The story of slavery in Savannah may seem to be an outlier, given how strongly most people associate slavery with rural plantations. But as Harris, Berry, and the other contributors point out, urban slavery was instrumental to the slave-based economy of North America. Ports like Savannah served as both an entry point for slaves and as a point of departure for goods produced by slave labor in the hinterlands. Moreover, Savannah’s connection to slavery was not simply abstract. The system of slavery as experienced by African Americans and enforced by whites influenced the very shape of the city, from the building of its infrastructure; the legal system created to support it; and the economic life of the city and its rural surroundings. SLAVERY AND FREEDOM IN SAVANNAH restores the urban African American population and the urban context of slavery, Civil War, and emancipation to its rightful place, and it deepens our understanding of the economic, social and political fabric of the U.S. South.

SLAVERY AND FREEDOM IN SAVANNAH is published in cooperation with the Owens-Thomas House, an historic site that is part of Telfair Museums. Telfair Museums, as one of the leading cultural institutions in Savannah, has committed to reinterpreting the social history of all who lived at the Owens-Thomas, free and enslaved, and to fostering knowledge about the city of Savannah, to understand the history of all of the city’s residents. The history of the Owens-Thomas House reveals the multifaceted interracial relationships that were part of life in Savannah.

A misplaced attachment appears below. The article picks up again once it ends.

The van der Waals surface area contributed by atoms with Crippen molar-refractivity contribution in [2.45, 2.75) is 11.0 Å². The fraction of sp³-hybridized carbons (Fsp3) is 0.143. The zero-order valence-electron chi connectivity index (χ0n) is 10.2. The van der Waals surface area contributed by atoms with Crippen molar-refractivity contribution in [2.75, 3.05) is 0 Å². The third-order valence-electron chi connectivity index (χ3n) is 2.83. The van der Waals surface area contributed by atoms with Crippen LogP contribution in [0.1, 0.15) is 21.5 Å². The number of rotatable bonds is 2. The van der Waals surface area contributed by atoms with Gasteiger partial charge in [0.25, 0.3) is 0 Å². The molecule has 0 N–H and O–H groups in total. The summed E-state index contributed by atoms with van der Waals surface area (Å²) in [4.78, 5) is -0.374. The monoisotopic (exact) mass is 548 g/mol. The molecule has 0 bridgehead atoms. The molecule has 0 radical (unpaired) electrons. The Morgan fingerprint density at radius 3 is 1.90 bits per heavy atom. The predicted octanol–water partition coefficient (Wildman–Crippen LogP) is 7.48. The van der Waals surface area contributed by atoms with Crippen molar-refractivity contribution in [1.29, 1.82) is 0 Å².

The authors have released a few other publications and spend most of their time teaching at their respective institutions. Leslie M. Harris is associate professor of history at Emory University in Atlanta. She is the author of In the Shadow of Slavery: African Americans in New York City, 1626-1863 and coeditor of Slavery in New York. Daina Ramey Berry is associate professor of history and African and African Diaspora Studies at the University of Texas at Austin. She is coeditor of Enslaved Women in America: An Encyclopedia.

Keep an eye out for the latest updates for the book from the UGA Press website and put it on your calendar the release date is February 15, 2014.

Friday, December 13, 2013

Short Takes

NPR Books rounds up a list of the 200 titles that stood out in 2013 for its "Guide to 2013's Great Reads." Book critic and author Jane Ciabattari selects Tom Kealey's THIEVES I'VE KNOWN, saying that "Kealey honors these marginal and troubled young Americans with fierce honesty."

WUGA-TV will air the documentary Donald L. Hollowell: Foot Soldier for Equal Justice on December 15, 2013 at 7:00pm. This broadcast coincides with the release of Maurice C. Daniels' new book, SAVING THE SOUL OF GEORGIA: DONALD L. HOLLOWELL AND THE STRUGGLE FOR CIVIL RIGHTS.